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A man holding a small guitar and a suitcase crosses a street toward a large gazebo. The towering Downtown Los Angeles skyline looms in the distance.

A mariachi crosses First Street to Mariachi Plaza in Boyle Heights, Los Angeles. Photo by Laurie Avocado, Flickr Creative Commons

  • The Sounds of California in Boyle Heights, Los Angeles

    Se oye en mi ciudad
    los Mariachis de mi pueblo
    para alegrar
    la gente y el cielo.

    You can hear in my city
    the mariachis of my town
    to bring joy to
    the people and the sky.

    Angelica Mata, a young mariachi musician, wrote these lyrics in honor of the neighborhood in which she was raised. Boyle Heights is a largely Latinx neighborhood just east of Downtown Los Angeles and a historic sanctuary for mariachi musicians. She named the song “Mariachi Plaza,” after the public square where musicians gather to seek work and community. Mariachi Plaza is a symbol of mariachi culture.

    “It is a safe haven for mariachi players and is affectionately known as ‘La Cuna de los Mariachis’ [The cradle or birthplace of mariachis] here in Boyle Heights,” Mata says. Her connection is personal. “Mariachi Plaza is very important for my family and I because it provides the community with a space to promote and preserve the art form. I’ve performed here with my family for our community and have watched many great musicians perform on its stage.” 

    The plaza is also a site of protest, celebration, and commerce. Boyle Heights has become increasingly gentrified, due in part to its vicinity to the center of the city and lower rents relative to more affluent neighborhoods. The fight against gentrification and displacement is palpable here. Community members have received national attention for their fierce tactics in distinguishing the cultural heritage of the community from outsider forces seeking to monetize it.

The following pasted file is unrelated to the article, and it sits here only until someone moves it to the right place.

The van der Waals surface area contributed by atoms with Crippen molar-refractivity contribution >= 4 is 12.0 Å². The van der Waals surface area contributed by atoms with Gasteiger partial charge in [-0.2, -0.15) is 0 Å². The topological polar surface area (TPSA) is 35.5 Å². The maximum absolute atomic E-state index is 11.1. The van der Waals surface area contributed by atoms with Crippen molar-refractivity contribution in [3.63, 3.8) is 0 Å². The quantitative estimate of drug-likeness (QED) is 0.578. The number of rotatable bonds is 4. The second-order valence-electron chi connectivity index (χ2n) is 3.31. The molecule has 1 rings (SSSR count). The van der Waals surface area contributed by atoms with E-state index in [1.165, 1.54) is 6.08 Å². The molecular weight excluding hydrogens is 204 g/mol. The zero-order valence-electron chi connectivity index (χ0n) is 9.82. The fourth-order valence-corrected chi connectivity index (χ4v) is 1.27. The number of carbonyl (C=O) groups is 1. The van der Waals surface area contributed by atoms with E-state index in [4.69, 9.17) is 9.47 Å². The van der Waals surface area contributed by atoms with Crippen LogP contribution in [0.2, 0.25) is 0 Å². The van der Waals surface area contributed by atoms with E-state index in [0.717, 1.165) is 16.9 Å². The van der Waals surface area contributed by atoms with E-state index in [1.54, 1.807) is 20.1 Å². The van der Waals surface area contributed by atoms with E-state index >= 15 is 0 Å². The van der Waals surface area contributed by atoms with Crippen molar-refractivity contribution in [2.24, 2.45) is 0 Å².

Before World War II and even into the 1960s, redlining afflicted much of Los Angeles. “Undesirable” groups were denied an opportunity to buy homes or start businesses. But more welcoming Boyle Heights became largely Jewish, Japanese, and Mexican. The community has never been homogenous. It is a community divided by freeways, but one deeply rooted in its history and culture as a place where immigrants not welcome in other parts of Los Angeles could find a home.  

    In the latter half of the twentieth century, as the region grew and policies changed, the neighborhood continued to change as well, and for the last few decades, it has been largely Latinx.

    Sounds of California: Boyle Heights is an initiative organized by the Alliance for California Traditional Arts (ACTA) in collaboration with the Community Power Collective and local residents. It is composing, recording, presenting, and archiving the local soundscape, focusing on precisely these themes of anti-displacement and belonging. “Mariachi Plaza” is one of ten songs commissioned for this project. 

    Angelica Mata shares a little about recording “Mariachi Plaza” with her dad, Richard Mata, also a mariachi musician.
    Video by Angelica Mata

    Sounds of Community

    Sounds of California: Boyle Heights is one iteration of the broader Sounds of California project, established in 2015 when ACTA partnered with the Smithsonian Center for Folklife and Cultural Heritage and the national Latino public radio network Radio Bilingüe to cultivate an archive of what it means to belong in California. Sounds of California is a research and community engagement project exploring music and soundscapes with particular attention to how stories of migration and immigration are embedded and archived within the music, sounds, and social practices of a community. Sounds have been collected over the years through the Smithsonian Folklife Festival in Washington, D.C., and through community-centered programs in the California Bay Area communities of Bayview-Hunters Point, Mayfair, and Oakland. 

    This year, Sounds of California: Boyle Heights focuses on collecting community stories during the COVID-19 pandemic, as the project launched just before shelter-in-place orders took effect across the state. Community residents documented the experiences of street vendors, community organizers, artists, small business owners. They recorded the sounds of local protest that connect to national struggles against displacement and that affirm Black Lives Matter. The sounds they have been collecting represent how a community is protecting itself by drawing from a long lineage of resistance and organizing, as well as upon strong cultural practices. Through these expressions, the community continues to control its own narratives and its future.

    All of these sounds, and more, will form part of a publicly accessible website featuring recordings collected from all Sounds of California sites, which will launch next year. 

    Interview by Margarita Otero with Jorge Tello, mariachi tailor and owner of La Casa del Mariachi